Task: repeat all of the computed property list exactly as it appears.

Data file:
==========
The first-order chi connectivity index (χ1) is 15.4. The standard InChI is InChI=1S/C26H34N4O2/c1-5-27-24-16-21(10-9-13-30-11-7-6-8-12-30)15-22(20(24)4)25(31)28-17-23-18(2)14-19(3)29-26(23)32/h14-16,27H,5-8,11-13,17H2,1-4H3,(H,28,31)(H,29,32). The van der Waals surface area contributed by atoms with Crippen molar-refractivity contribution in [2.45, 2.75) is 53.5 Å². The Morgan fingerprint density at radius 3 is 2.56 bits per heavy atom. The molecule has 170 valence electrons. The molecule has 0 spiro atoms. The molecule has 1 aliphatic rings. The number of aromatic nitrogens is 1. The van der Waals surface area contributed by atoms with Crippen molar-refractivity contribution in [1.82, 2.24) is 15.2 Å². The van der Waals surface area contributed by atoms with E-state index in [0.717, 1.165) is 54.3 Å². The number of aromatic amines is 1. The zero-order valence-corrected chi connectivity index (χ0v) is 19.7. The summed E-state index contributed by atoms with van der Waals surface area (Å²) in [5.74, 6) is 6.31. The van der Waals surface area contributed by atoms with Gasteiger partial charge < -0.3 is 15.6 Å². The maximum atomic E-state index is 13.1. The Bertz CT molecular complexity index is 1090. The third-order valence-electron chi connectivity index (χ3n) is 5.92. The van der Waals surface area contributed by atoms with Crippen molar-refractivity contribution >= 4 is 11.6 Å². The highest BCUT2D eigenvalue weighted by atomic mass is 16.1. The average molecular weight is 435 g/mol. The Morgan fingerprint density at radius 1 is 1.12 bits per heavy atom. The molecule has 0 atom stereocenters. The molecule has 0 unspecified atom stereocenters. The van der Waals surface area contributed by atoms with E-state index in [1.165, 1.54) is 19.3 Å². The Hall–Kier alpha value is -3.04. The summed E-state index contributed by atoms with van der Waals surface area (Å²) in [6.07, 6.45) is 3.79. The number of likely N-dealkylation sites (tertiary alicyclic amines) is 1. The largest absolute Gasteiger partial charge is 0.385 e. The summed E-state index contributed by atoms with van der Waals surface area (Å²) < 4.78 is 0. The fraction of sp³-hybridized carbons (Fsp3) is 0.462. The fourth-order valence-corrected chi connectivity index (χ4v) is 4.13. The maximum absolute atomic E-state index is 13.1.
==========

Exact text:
The first-order chi connectivity index (χ1) is 15.4. The standard InChI is InChI=1S/C26H34N4O2/c1-5-27-24-16-21(10-9-13-30-11-7-6-8-12-30)15-22(20(24)4)25(31)28-17-23-18(2)14-19(3)29-26(23)32/h14-16,27H,5-8,11-13,17H2,1-4H3,(H,28,31)(H,29,32). The van der Waals surface area contributed by atoms with Crippen molar-refractivity contribution in [2.45, 2.75) is 53.5 Å². The Morgan fingerprint density at radius 3 is 2.56 bits per heavy atom. The molecule has 170 valence electrons. The molecule has 0 spiro atoms. The molecule has 1 aliphatic rings. The number of aromatic nitrogens is 1. The van der Waals surface area contributed by atoms with Crippen molar-refractivity contribution in [1.82, 2.24) is 15.2 Å². The van der Waals surface area contributed by atoms with E-state index in [0.717, 1.165) is 54.3 Å². The number of aromatic amines is 1. The zero-order valence-corrected chi connectivity index (χ0v) is 19.7. The summed E-state index contributed by atoms with van der Waals surface area (Å²) in [5.74, 6) is 6.31. The van der Waals surface area contributed by atoms with Gasteiger partial charge < -0.3 is 15.6 Å². The maximum atomic E-state index is 13.1. The Bertz CT molecular complexity index is 1090. The third-order valence-electron chi connectivity index (χ3n) is 5.92. The van der Waals surface area contributed by atoms with Crippen molar-refractivity contribution >= 4 is 11.6 Å². The highest BCUT2D eigenvalue weighted by atomic mass is 16.1. The average molecular weight is 435 g/mol. The Morgan fingerprint density at radius 1 is 1.12 bits per heavy atom. The molecule has 0 atom stereocenters. The molecule has 0 unspecified atom stereocenters. The van der Waals surface area contributed by atoms with E-state index in [1.165, 1.54) is 19.3 Å². The Hall–Kier alpha value is -3.04. The summed E-state index contributed by atoms with van der Waals surface area (Å²) in [6.07, 6.45) is 3.79. The number of likely N-dealkylation sites (tertiary alicyclic amines) is 1. The largest absolute Gasteiger partial charge is 0.385 e. The summed E-state index contributed by atoms with van der Waals surface area (Å²) < 4.78 is 0. The fraction of sp³-hybridized carbons (Fsp3) is 0.462. The fourth-order valence-corrected chi connectivity index (χ4v) is 4.13. The maximum absolute atomic E-state index is 13.1.